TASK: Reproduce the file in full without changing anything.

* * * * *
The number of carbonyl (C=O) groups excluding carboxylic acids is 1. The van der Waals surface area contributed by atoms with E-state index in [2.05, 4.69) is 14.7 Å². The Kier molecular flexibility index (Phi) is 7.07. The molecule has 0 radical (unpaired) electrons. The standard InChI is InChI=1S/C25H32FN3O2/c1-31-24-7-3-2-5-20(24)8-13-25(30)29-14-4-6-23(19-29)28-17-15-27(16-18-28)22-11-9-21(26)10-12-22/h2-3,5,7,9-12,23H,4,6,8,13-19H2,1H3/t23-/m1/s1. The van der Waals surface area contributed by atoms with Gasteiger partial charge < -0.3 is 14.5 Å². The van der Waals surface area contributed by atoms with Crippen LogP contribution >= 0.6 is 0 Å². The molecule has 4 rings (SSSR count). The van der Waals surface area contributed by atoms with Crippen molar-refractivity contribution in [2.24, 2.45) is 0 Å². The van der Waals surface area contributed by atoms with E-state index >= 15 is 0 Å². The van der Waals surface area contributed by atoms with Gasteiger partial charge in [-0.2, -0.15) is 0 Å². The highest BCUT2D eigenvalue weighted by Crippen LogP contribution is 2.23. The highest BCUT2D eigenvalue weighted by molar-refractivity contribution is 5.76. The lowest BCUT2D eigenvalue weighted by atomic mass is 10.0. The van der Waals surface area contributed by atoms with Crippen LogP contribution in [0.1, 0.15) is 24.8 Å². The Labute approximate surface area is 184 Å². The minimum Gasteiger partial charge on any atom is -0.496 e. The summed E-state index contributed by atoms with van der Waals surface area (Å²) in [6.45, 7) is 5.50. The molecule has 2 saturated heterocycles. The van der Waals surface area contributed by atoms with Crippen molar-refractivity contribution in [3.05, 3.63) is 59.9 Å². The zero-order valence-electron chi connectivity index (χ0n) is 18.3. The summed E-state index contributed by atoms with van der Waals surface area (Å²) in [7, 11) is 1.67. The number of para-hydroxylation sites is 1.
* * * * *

The number of carbonyl (C=O) groups excluding carboxylic acids is 1. The van der Waals surface area contributed by atoms with E-state index in [2.05, 4.69) is 14.7 Å². The Kier molecular flexibility index (Phi) is 7.07. The molecule has 0 radical (unpaired) electrons. The standard InChI is InChI=1S/C25H32FN3O2/c1-31-24-7-3-2-5-20(24)8-13-25(30)29-14-4-6-23(19-29)28-17-15-27(16-18-28)22-11-9-21(26)10-12-22/h2-3,5,7,9-12,23H,4,6,8,13-19H2,1H3/t23-/m1/s1. The van der Waals surface area contributed by atoms with Gasteiger partial charge < -0.3 is 14.5 Å². The van der Waals surface area contributed by atoms with Crippen LogP contribution >= 0.6 is 0 Å². The molecule has 4 rings (SSSR count). The van der Waals surface area contributed by atoms with Crippen molar-refractivity contribution in [2.24, 2.45) is 0 Å². The van der Waals surface area contributed by atoms with E-state index >= 15 is 0 Å². The van der Waals surface area contributed by atoms with Gasteiger partial charge in [-0.2, -0.15) is 0 Å². The highest BCUT2D eigenvalue weighted by Crippen LogP contribution is 2.23. The highest BCUT2D eigenvalue weighted by molar-refractivity contribution is 5.76. The lowest BCUT2D eigenvalue weighted by atomic mass is 10.0. The van der Waals surface area contributed by atoms with Crippen LogP contribution in [0.1, 0.15) is 24.8 Å². The Labute approximate surface area is 184 Å². The minimum Gasteiger partial charge on any atom is -0.496 e. The summed E-state index contributed by atoms with van der Waals surface area (Å²) in [6.45, 7) is 5.50. The molecule has 2 saturated heterocycles. The van der Waals surface area contributed by atoms with Crippen molar-refractivity contribution in [3.05, 3.63) is 59.9 Å². The zero-order valence-electron chi connectivity index (χ0n) is 18.3. The summed E-state index contributed by atoms with van der Waals surface area (Å²) in [7, 11) is 1.67. The number of para-hydroxylation sites is 1.